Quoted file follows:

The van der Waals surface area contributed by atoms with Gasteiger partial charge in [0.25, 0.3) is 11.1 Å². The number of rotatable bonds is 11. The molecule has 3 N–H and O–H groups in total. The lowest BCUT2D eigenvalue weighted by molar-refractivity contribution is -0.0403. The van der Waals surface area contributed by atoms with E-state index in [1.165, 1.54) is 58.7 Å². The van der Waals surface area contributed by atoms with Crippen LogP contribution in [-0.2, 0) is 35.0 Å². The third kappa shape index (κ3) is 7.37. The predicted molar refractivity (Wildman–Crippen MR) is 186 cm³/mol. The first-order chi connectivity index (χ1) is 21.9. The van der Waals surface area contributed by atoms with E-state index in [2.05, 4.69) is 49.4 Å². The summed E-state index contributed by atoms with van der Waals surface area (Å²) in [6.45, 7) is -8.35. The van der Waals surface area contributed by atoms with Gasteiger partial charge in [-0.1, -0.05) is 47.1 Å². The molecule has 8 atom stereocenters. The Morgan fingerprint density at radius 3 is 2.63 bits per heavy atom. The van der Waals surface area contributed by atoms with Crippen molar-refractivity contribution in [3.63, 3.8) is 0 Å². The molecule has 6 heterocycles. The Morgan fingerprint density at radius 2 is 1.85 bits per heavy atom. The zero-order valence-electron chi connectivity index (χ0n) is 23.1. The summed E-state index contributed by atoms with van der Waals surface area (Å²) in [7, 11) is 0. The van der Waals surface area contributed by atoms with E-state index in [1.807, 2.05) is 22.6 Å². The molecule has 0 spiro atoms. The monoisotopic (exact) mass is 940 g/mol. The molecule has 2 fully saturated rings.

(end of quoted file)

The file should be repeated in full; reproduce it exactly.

The van der Waals surface area contributed by atoms with Gasteiger partial charge in [0.25, 0.3) is 11.1 Å². The number of rotatable bonds is 11. The molecule has 3 N–H and O–H groups in total. The lowest BCUT2D eigenvalue weighted by molar-refractivity contribution is -0.0403. The van der Waals surface area contributed by atoms with E-state index in [1.165, 1.54) is 58.7 Å². The van der Waals surface area contributed by atoms with Crippen LogP contribution in [-0.2, 0) is 35.0 Å². The third kappa shape index (κ3) is 7.37. The predicted molar refractivity (Wildman–Crippen MR) is 186 cm³/mol. The first-order chi connectivity index (χ1) is 21.9. The van der Waals surface area contributed by atoms with E-state index in [2.05, 4.69) is 49.4 Å². The summed E-state index contributed by atoms with van der Waals surface area (Å²) in [6.45, 7) is -8.35. The van der Waals surface area contributed by atoms with Gasteiger partial charge in [-0.1, -0.05) is 47.1 Å². The molecule has 8 atom stereocenters. The Morgan fingerprint density at radius 3 is 2.63 bits per heavy atom. The van der Waals surface area contributed by atoms with Crippen molar-refractivity contribution in [3.63, 3.8) is 0 Å². The molecule has 6 heterocycles. The Morgan fingerprint density at radius 2 is 1.85 bits per heavy atom. The zero-order valence-electron chi connectivity index (χ0n) is 23.1. The summed E-state index contributed by atoms with van der Waals surface area (Å²) in [7, 11) is 0. The van der Waals surface area contributed by atoms with E-state index in [1.807, 2.05) is 22.6 Å². The molecule has 0 spiro atoms. The monoisotopic (exact) mass is 940 g/mol. The molecule has 2 fully saturated rings.